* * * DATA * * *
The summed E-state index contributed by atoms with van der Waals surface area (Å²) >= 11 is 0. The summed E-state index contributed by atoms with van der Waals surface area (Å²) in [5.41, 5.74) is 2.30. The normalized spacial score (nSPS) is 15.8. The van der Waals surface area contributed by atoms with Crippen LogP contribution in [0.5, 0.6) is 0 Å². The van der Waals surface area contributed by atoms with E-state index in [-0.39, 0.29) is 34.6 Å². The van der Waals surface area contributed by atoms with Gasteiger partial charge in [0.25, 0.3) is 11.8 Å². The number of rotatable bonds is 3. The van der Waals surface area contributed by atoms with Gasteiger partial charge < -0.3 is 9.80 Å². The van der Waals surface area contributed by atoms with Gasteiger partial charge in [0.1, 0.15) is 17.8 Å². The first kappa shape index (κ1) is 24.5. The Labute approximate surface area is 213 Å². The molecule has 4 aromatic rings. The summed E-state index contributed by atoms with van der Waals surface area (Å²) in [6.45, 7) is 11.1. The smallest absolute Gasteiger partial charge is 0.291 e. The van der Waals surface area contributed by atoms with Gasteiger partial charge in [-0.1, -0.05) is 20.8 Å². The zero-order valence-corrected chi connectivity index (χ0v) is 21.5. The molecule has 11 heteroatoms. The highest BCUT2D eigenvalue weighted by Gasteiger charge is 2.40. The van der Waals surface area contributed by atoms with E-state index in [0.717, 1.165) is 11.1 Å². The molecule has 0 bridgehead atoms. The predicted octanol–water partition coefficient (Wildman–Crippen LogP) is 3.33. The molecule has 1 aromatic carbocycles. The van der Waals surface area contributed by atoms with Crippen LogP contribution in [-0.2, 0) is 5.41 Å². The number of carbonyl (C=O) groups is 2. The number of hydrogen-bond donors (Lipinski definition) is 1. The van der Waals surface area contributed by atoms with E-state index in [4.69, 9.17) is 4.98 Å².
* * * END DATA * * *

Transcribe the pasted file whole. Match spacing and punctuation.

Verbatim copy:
The summed E-state index contributed by atoms with van der Waals surface area (Å²) >= 11 is 0. The summed E-state index contributed by atoms with van der Waals surface area (Å²) in [5.41, 5.74) is 2.30. The normalized spacial score (nSPS) is 15.8. The van der Waals surface area contributed by atoms with Crippen LogP contribution in [0.5, 0.6) is 0 Å². The van der Waals surface area contributed by atoms with E-state index in [-0.39, 0.29) is 34.6 Å². The van der Waals surface area contributed by atoms with Gasteiger partial charge in [0.25, 0.3) is 11.8 Å². The number of rotatable bonds is 3. The van der Waals surface area contributed by atoms with Gasteiger partial charge < -0.3 is 9.80 Å². The van der Waals surface area contributed by atoms with Gasteiger partial charge in [0.1, 0.15) is 17.8 Å². The first kappa shape index (κ1) is 24.5. The Labute approximate surface area is 213 Å². The molecule has 4 aromatic rings. The summed E-state index contributed by atoms with van der Waals surface area (Å²) in [6.45, 7) is 11.1. The smallest absolute Gasteiger partial charge is 0.291 e. The van der Waals surface area contributed by atoms with Gasteiger partial charge in [-0.1, -0.05) is 20.8 Å². The zero-order valence-corrected chi connectivity index (χ0v) is 21.5. The molecule has 11 heteroatoms. The highest BCUT2D eigenvalue weighted by Gasteiger charge is 2.40. The van der Waals surface area contributed by atoms with E-state index in [0.717, 1.165) is 11.1 Å². The molecule has 0 bridgehead atoms. The predicted octanol–water partition coefficient (Wildman–Crippen LogP) is 3.33. The molecule has 1 aromatic carbocycles. The van der Waals surface area contributed by atoms with Crippen LogP contribution in [-0.2, 0) is 5.41 Å². The number of carbonyl (C=O) groups is 2. The number of hydrogen-bond donors (Lipinski definition) is 1. The van der Waals surface area contributed by atoms with E-state index in [4.69, 9.17) is 4.98 Å².